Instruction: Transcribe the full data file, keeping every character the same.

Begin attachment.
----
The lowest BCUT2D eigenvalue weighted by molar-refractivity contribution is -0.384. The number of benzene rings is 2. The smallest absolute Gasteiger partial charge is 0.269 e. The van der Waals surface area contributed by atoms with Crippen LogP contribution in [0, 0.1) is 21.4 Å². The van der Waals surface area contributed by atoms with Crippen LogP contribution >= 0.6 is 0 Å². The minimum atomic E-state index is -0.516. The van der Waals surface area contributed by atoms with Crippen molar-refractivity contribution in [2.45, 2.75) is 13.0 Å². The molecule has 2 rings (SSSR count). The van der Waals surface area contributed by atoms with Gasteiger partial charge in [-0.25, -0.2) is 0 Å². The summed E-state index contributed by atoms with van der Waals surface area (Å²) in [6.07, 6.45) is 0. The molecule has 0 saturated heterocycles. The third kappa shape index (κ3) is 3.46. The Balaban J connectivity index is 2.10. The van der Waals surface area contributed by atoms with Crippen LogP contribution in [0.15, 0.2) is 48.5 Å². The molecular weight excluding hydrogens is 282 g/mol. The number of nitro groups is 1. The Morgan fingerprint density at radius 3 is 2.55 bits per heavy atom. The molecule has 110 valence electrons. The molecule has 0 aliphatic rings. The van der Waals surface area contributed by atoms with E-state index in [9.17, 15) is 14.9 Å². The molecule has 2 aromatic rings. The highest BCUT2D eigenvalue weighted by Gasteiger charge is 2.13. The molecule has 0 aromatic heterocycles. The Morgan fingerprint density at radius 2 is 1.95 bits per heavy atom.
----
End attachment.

The lowest BCUT2D eigenvalue weighted by molar-refractivity contribution is -0.384. The number of benzene rings is 2. The smallest absolute Gasteiger partial charge is 0.269 e. The van der Waals surface area contributed by atoms with Crippen LogP contribution in [0, 0.1) is 21.4 Å². The van der Waals surface area contributed by atoms with Crippen LogP contribution >= 0.6 is 0 Å². The minimum atomic E-state index is -0.516. The van der Waals surface area contributed by atoms with Crippen molar-refractivity contribution in [2.45, 2.75) is 13.0 Å². The molecule has 2 rings (SSSR count). The van der Waals surface area contributed by atoms with Gasteiger partial charge in [-0.25, -0.2) is 0 Å². The summed E-state index contributed by atoms with van der Waals surface area (Å²) in [6.07, 6.45) is 0. The molecule has 0 saturated heterocycles. The third kappa shape index (κ3) is 3.46. The Balaban J connectivity index is 2.10. The van der Waals surface area contributed by atoms with Crippen LogP contribution in [0.15, 0.2) is 48.5 Å². The molecular weight excluding hydrogens is 282 g/mol. The number of nitro groups is 1. The Morgan fingerprint density at radius 3 is 2.55 bits per heavy atom. The molecule has 110 valence electrons. The molecule has 0 aliphatic rings. The van der Waals surface area contributed by atoms with E-state index in [9.17, 15) is 14.9 Å². The molecule has 2 aromatic rings. The highest BCUT2D eigenvalue weighted by Gasteiger charge is 2.13. The molecule has 0 aromatic heterocycles. The Morgan fingerprint density at radius 2 is 1.95 bits per heavy atom.